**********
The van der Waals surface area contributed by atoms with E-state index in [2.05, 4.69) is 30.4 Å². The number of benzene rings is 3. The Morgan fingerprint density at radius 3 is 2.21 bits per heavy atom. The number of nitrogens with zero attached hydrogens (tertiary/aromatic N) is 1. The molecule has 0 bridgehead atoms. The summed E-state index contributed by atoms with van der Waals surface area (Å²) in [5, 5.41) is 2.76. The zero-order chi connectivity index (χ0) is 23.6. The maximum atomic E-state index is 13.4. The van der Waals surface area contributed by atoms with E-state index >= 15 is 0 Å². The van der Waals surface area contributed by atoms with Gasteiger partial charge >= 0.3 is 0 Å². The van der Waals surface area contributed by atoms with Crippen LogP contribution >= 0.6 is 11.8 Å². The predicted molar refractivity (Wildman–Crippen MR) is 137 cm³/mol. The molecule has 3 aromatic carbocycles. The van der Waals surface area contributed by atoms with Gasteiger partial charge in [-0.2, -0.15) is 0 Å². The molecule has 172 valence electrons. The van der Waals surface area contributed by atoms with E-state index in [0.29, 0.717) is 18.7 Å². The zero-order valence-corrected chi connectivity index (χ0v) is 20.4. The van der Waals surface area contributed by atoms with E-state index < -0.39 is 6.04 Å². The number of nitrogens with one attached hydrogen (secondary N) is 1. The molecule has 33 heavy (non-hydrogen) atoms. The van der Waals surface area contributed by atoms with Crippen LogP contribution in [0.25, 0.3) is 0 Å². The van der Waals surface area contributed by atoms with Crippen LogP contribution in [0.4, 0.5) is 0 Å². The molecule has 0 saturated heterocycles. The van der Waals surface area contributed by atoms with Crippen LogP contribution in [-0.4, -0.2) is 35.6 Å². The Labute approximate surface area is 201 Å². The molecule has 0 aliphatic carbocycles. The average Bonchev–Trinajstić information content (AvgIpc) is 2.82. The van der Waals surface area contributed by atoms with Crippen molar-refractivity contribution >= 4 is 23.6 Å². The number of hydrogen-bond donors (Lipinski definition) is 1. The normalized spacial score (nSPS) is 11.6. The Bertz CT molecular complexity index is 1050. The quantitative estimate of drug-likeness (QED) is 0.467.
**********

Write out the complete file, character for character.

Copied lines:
The van der Waals surface area contributed by atoms with E-state index in [2.05, 4.69) is 30.4 Å². The number of benzene rings is 3. The Morgan fingerprint density at radius 3 is 2.21 bits per heavy atom. The number of nitrogens with zero attached hydrogens (tertiary/aromatic N) is 1. The molecule has 0 bridgehead atoms. The summed E-state index contributed by atoms with van der Waals surface area (Å²) in [5, 5.41) is 2.76. The zero-order chi connectivity index (χ0) is 23.6. The maximum atomic E-state index is 13.4. The van der Waals surface area contributed by atoms with E-state index >= 15 is 0 Å². The van der Waals surface area contributed by atoms with Gasteiger partial charge >= 0.3 is 0 Å². The van der Waals surface area contributed by atoms with Crippen LogP contribution >= 0.6 is 11.8 Å². The predicted molar refractivity (Wildman–Crippen MR) is 137 cm³/mol. The molecule has 3 aromatic carbocycles. The van der Waals surface area contributed by atoms with Gasteiger partial charge in [-0.2, -0.15) is 0 Å². The molecule has 172 valence electrons. The van der Waals surface area contributed by atoms with E-state index in [0.29, 0.717) is 18.7 Å². The zero-order valence-corrected chi connectivity index (χ0v) is 20.4. The van der Waals surface area contributed by atoms with E-state index < -0.39 is 6.04 Å². The number of nitrogens with one attached hydrogen (secondary N) is 1. The molecule has 33 heavy (non-hydrogen) atoms. The van der Waals surface area contributed by atoms with Crippen LogP contribution in [0.25, 0.3) is 0 Å². The van der Waals surface area contributed by atoms with Crippen LogP contribution in [0.4, 0.5) is 0 Å². The molecule has 0 saturated heterocycles. The van der Waals surface area contributed by atoms with Crippen LogP contribution in [-0.4, -0.2) is 35.6 Å². The Labute approximate surface area is 201 Å². The molecule has 0 aliphatic carbocycles. The average Bonchev–Trinajstić information content (AvgIpc) is 2.82. The van der Waals surface area contributed by atoms with Crippen molar-refractivity contribution >= 4 is 23.6 Å². The number of hydrogen-bond donors (Lipinski definition) is 1. The normalized spacial score (nSPS) is 11.6. The Bertz CT molecular complexity index is 1050. The quantitative estimate of drug-likeness (QED) is 0.467.